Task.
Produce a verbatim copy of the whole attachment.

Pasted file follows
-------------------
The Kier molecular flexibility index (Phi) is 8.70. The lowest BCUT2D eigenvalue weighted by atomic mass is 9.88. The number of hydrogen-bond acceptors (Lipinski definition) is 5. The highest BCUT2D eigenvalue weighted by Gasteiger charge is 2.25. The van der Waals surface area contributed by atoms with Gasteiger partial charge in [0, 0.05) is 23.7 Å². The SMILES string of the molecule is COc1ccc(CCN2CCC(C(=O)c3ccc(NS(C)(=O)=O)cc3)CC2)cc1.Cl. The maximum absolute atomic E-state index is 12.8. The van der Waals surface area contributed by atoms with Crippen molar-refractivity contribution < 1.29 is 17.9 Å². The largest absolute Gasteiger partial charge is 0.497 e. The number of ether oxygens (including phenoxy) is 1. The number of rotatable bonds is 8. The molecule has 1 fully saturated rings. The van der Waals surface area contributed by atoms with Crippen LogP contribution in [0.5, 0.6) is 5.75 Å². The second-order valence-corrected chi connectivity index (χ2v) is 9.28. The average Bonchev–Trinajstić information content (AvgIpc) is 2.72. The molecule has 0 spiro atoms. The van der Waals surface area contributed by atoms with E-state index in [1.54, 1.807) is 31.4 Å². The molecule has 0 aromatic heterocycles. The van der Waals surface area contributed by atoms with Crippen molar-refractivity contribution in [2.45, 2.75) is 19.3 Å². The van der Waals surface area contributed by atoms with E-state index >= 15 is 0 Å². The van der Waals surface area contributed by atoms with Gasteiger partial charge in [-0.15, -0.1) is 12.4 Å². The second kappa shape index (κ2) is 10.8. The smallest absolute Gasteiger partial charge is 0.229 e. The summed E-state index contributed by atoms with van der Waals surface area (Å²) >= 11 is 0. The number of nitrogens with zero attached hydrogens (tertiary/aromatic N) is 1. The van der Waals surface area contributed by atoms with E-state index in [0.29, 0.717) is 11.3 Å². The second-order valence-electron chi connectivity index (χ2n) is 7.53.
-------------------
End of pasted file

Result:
The Kier molecular flexibility index (Phi) is 8.70. The lowest BCUT2D eigenvalue weighted by atomic mass is 9.88. The number of hydrogen-bond acceptors (Lipinski definition) is 5. The highest BCUT2D eigenvalue weighted by Gasteiger charge is 2.25. The van der Waals surface area contributed by atoms with Gasteiger partial charge in [0, 0.05) is 23.7 Å². The SMILES string of the molecule is COc1ccc(CCN2CCC(C(=O)c3ccc(NS(C)(=O)=O)cc3)CC2)cc1.Cl. The maximum absolute atomic E-state index is 12.8. The van der Waals surface area contributed by atoms with Crippen molar-refractivity contribution < 1.29 is 17.9 Å². The largest absolute Gasteiger partial charge is 0.497 e. The number of ether oxygens (including phenoxy) is 1. The number of rotatable bonds is 8. The molecule has 1 fully saturated rings. The van der Waals surface area contributed by atoms with Crippen LogP contribution in [0.5, 0.6) is 5.75 Å². The second-order valence-corrected chi connectivity index (χ2v) is 9.28. The average Bonchev–Trinajstić information content (AvgIpc) is 2.72. The molecule has 0 spiro atoms. The van der Waals surface area contributed by atoms with E-state index in [1.54, 1.807) is 31.4 Å². The molecule has 0 aromatic heterocycles. The van der Waals surface area contributed by atoms with Crippen molar-refractivity contribution in [2.45, 2.75) is 19.3 Å². The van der Waals surface area contributed by atoms with E-state index >= 15 is 0 Å². The van der Waals surface area contributed by atoms with Gasteiger partial charge in [-0.15, -0.1) is 12.4 Å². The second kappa shape index (κ2) is 10.8. The smallest absolute Gasteiger partial charge is 0.229 e. The summed E-state index contributed by atoms with van der Waals surface area (Å²) >= 11 is 0. The number of nitrogens with zero attached hydrogens (tertiary/aromatic N) is 1. The van der Waals surface area contributed by atoms with E-state index in [0.29, 0.717) is 11.3 Å². The second-order valence-electron chi connectivity index (χ2n) is 7.53.